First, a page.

LRRK2 and Parkinson's Disease
What is LRRK2
Discovered in 2004, leucine-rich repeat kinase 2 (LRRK2) is the greatest known genetic contributor to Parkinsonís disease.
By and large, Parkinsonís disease has not been considered to be a genetic disease. The majority of cases are called idiopathic, which simply means that we don't know what caused the disease. In fact, only about 10 percent of Parkinsonís disease cases so far have been linked to a genetic cause. Mutations in the LRRK2 gene are the most common cause of Parkinsonís disease in this relatively small group, representing one to two percent of total Parkinson's cases.
However, for people of two particular ethnic backgrounds ó Ashkenazi Jewish and North African Arab Berbers ó mutations in LRRK2 account for a much greater number of Parkinsonís disease cases than in the general population. While estimates vary, it is believed that changes in LRRK2 (predominantly the mutation scientists know as G2019S) account for 15 to 20 percent of Parkinsonís disease cases in Ashkenazi Jews and about 40 percent of cases in North African Arab Berbers. Other genetic changes in LRRK2 that increase the risk of Parkinsonís disease have been found in additional populations, such as in Asians of Chinese descent. It remains an active area of investigation to find all the genetic changes in LRRK2 that may lead to Parkinsonís disease.
Genetic targets allow us to study important mechanisms underlying disease onset and progression. By studying LRRK2, we can speed progress toward treatments that would benefit everyone with the disease, not just those with genetic mutations.
How is The Michael J. Fox Foundation targeting LRRK2?
The Michael J. Fox Foundation is pioneering an innovative approach to LRRK2 in an effort to streamline and orchestrate drug development around the gene. Our goal is to bring research groups together early on ó sharing resources, troubleshooting common problems and identifying best resources ó to speed collective efforts to move LRRK2 toward practical therapeutic relevance for patients.
The Foundation is funding a large LRRK2 Consortium to test critical hypotheses about both normal and pathological LRRK2. This collaborative network of more than 30 investigator teams will help researchers understand LRRK2's structure and function in order to identify drug candidates that can modify its activity in the body and the brain.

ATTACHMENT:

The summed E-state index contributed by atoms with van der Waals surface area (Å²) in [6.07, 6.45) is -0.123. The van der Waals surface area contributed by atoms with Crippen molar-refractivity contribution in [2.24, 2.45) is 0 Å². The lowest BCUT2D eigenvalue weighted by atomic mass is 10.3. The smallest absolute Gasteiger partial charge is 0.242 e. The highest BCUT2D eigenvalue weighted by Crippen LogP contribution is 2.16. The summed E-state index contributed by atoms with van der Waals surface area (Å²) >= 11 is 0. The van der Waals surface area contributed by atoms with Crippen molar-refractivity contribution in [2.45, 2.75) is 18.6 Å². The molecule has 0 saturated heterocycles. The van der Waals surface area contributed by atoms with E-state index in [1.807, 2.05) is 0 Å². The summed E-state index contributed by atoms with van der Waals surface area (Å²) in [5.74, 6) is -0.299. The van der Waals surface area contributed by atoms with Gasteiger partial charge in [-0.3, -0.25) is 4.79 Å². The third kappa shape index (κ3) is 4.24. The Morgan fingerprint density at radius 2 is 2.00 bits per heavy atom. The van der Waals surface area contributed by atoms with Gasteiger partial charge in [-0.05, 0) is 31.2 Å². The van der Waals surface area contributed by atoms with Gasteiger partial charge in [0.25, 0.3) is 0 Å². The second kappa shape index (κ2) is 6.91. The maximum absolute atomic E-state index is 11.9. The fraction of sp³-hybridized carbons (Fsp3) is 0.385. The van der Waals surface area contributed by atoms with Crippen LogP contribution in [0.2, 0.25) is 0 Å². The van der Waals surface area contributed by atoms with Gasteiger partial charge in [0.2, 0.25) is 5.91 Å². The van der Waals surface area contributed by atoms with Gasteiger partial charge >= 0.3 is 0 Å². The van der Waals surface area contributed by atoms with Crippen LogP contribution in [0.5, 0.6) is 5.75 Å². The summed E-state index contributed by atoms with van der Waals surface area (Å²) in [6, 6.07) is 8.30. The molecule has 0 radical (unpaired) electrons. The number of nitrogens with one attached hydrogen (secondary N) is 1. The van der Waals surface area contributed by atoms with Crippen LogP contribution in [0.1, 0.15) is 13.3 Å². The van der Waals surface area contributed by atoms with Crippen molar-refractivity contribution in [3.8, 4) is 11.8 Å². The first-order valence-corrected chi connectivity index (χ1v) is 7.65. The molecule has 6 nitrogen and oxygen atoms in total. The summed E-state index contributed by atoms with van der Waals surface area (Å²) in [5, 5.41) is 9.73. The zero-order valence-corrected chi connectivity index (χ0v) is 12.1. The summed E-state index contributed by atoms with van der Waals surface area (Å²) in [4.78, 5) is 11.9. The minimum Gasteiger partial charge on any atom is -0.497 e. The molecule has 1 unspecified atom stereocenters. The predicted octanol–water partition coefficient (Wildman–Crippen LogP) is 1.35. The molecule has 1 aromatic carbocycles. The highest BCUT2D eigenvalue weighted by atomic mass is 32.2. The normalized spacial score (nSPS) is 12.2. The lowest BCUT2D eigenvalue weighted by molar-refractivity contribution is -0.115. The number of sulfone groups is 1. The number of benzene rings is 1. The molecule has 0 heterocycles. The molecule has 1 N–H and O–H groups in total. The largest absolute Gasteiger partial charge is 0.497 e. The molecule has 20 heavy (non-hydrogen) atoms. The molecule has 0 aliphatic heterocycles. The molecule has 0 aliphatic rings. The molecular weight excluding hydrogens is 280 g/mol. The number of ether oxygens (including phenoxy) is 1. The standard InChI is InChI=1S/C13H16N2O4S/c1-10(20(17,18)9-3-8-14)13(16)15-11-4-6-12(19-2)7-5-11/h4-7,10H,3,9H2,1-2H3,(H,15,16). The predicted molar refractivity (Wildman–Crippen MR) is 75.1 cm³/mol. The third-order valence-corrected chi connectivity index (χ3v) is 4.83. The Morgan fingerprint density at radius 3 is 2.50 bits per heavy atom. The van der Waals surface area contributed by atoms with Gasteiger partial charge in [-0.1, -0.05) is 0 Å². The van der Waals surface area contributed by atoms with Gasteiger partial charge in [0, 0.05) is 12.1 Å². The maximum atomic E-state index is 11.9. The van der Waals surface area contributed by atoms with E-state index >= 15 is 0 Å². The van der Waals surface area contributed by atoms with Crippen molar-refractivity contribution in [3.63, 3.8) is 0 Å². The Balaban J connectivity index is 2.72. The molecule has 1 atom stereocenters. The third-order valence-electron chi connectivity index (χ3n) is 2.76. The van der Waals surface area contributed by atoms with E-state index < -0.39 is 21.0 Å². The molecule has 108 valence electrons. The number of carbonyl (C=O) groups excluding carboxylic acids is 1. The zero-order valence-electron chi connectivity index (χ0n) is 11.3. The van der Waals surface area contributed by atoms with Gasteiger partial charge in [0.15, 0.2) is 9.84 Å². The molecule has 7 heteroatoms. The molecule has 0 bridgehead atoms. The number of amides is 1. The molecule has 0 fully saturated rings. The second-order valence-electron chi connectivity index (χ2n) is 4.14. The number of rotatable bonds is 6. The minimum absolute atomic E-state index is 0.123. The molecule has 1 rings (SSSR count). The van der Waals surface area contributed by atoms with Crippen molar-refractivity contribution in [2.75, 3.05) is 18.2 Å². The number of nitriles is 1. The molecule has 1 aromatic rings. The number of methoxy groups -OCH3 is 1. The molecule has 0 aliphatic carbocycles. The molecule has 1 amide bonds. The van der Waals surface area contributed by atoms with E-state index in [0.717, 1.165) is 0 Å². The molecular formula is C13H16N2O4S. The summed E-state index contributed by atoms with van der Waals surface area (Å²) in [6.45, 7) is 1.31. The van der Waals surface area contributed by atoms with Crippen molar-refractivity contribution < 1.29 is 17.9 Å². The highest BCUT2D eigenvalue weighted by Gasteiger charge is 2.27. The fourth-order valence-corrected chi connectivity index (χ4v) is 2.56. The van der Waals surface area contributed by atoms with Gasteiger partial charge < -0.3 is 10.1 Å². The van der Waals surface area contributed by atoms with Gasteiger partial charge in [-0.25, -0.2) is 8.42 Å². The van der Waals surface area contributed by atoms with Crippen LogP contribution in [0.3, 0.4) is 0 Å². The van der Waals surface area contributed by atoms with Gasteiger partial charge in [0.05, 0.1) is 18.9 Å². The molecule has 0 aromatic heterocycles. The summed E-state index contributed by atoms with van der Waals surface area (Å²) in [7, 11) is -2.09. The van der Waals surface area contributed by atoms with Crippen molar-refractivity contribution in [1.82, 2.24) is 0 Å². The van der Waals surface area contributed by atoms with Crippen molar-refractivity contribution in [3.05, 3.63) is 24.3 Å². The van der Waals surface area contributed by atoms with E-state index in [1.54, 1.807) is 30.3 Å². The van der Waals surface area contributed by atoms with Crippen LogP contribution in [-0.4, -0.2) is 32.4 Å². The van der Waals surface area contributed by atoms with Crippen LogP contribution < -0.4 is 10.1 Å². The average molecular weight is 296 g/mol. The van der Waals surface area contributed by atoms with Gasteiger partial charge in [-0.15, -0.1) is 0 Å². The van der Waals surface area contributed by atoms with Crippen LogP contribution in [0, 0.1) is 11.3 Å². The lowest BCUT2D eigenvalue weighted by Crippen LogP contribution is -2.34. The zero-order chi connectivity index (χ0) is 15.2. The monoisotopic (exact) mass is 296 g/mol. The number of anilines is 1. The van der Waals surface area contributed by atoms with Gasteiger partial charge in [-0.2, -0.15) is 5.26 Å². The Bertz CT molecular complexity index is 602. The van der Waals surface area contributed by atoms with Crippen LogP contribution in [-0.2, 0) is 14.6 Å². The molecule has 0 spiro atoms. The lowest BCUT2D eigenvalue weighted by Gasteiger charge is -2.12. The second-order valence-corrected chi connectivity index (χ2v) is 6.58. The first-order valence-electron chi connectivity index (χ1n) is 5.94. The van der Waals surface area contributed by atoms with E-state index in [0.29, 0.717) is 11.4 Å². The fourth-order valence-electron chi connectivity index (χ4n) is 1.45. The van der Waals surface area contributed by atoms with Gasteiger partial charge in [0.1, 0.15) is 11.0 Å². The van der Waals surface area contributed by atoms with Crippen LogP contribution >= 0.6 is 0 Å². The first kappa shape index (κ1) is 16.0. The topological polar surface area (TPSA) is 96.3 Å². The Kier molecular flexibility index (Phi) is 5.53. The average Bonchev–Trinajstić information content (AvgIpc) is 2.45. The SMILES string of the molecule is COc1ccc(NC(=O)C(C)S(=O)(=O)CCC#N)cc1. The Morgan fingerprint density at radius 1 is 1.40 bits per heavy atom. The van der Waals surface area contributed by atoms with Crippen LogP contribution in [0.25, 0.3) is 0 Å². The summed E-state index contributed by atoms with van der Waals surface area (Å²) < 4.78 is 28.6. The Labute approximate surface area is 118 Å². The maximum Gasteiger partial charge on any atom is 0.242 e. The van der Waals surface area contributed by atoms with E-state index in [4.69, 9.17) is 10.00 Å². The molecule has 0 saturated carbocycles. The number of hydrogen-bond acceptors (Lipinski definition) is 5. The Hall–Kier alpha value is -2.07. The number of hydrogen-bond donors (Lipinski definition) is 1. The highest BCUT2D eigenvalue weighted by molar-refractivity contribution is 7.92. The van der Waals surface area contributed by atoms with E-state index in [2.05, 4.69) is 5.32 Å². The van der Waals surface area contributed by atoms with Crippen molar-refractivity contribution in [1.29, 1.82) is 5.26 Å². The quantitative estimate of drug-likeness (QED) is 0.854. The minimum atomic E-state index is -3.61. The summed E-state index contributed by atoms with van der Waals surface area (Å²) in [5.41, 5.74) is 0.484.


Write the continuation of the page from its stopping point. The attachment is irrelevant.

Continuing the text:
We are concurrently assembling groups of people with LRRK2 mutations and their family members all over the world who can be studied by doctors, so that the field will better understand the nature of Parkinson's disease clinical features in the presence of LRRK2. By studying people who carry the LRRK2 mutation and do not have Parkinsonís disease, we may also learn about the very first signs of disease that could be used to detect Parkinsonís disease even earlier than we can today. This will set the stage for more efficient clinical trials once candidate drugs are found, and for determining how to design a drug for LRRK2 parkinsonism that will also help people who do not have the mutation.
At the same time, the Foundation is leading the development and distribution of critical research tools, such as pre-clinical models and laboratory reagents, which remove hurdles for investigators to effectively study LRRK2 and test new hypotheses about how to exploit its weaknesses for patients' benefit. Due to competition within the research community to understand LRRK2, as well as restrictive patents, there is traditionally limited sharing of tools and resources. The Foundation has created a new model, developing many of the tools in order to make them more freely available to the researchers who want them with fewer restrictions.
The Foundation also plays a convening role to ensure that the pharmaceutical industry's expertise is being leveraged in the pursuit of LRRK2-based therapeutics. Industry's perspective is critical if we are to efficiently make drugs for LRRK2. For example, mounting a clinical trial to test a LRRK2-based therapeutic would require both the therapeutic itself and other resources, such as imaging markers that can indicate the effectiveness of the candidate drug. The LRRK2 Industry Advisory Group is collaborating with the Foundation in a precompetitive space to discuss how to best create and share these kinds of resources in moving forward to develop LRRK2-targeted drugs.
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